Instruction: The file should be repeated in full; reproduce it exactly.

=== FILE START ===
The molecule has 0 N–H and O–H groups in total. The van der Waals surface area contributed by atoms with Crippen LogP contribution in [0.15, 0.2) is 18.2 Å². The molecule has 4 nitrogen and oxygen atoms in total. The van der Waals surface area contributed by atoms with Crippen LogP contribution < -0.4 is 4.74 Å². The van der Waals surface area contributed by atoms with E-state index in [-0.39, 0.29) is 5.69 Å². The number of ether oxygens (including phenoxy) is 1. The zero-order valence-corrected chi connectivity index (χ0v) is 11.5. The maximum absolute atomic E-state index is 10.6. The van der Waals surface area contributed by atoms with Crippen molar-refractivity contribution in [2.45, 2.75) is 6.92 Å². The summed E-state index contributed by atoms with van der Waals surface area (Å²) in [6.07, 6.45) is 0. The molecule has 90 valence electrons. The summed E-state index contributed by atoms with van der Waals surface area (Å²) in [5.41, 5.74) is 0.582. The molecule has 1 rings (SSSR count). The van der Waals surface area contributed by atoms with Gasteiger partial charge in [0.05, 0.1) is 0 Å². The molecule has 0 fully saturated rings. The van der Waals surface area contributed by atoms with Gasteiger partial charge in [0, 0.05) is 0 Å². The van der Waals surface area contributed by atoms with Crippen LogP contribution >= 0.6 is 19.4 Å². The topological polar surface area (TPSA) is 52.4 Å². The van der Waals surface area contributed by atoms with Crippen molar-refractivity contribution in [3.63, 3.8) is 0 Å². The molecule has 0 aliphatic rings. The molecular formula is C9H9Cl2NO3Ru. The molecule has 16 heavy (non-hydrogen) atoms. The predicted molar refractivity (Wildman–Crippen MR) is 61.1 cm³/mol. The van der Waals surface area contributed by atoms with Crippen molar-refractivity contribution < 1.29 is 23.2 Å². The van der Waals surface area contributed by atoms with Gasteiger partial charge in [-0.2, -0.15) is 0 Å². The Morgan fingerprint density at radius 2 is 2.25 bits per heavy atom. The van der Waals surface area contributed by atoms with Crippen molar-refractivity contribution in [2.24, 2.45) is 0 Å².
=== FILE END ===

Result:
The molecule has 0 N–H and O–H groups in total. The van der Waals surface area contributed by atoms with Crippen LogP contribution in [0.15, 0.2) is 18.2 Å². The molecule has 4 nitrogen and oxygen atoms in total. The van der Waals surface area contributed by atoms with Crippen LogP contribution < -0.4 is 4.74 Å². The van der Waals surface area contributed by atoms with E-state index in [-0.39, 0.29) is 5.69 Å². The number of ether oxygens (including phenoxy) is 1. The zero-order valence-corrected chi connectivity index (χ0v) is 11.5. The maximum absolute atomic E-state index is 10.6. The van der Waals surface area contributed by atoms with Crippen molar-refractivity contribution in [2.45, 2.75) is 6.92 Å². The summed E-state index contributed by atoms with van der Waals surface area (Å²) in [6.07, 6.45) is 0. The molecule has 90 valence electrons. The summed E-state index contributed by atoms with van der Waals surface area (Å²) in [5.41, 5.74) is 0.582. The molecule has 1 rings (SSSR count). The van der Waals surface area contributed by atoms with Gasteiger partial charge in [0.05, 0.1) is 0 Å². The molecule has 0 fully saturated rings. The van der Waals surface area contributed by atoms with Gasteiger partial charge in [0, 0.05) is 0 Å². The van der Waals surface area contributed by atoms with Crippen LogP contribution >= 0.6 is 19.4 Å². The topological polar surface area (TPSA) is 52.4 Å². The van der Waals surface area contributed by atoms with Crippen molar-refractivity contribution in [3.63, 3.8) is 0 Å². The molecule has 0 aliphatic rings. The molecular formula is C9H9Cl2NO3Ru. The molecule has 16 heavy (non-hydrogen) atoms. The predicted molar refractivity (Wildman–Crippen MR) is 61.1 cm³/mol. The van der Waals surface area contributed by atoms with Crippen molar-refractivity contribution < 1.29 is 23.2 Å². The van der Waals surface area contributed by atoms with Gasteiger partial charge in [-0.2, -0.15) is 0 Å². The Morgan fingerprint density at radius 2 is 2.25 bits per heavy atom. The van der Waals surface area contributed by atoms with Crippen molar-refractivity contribution in [2.24, 2.45) is 0 Å².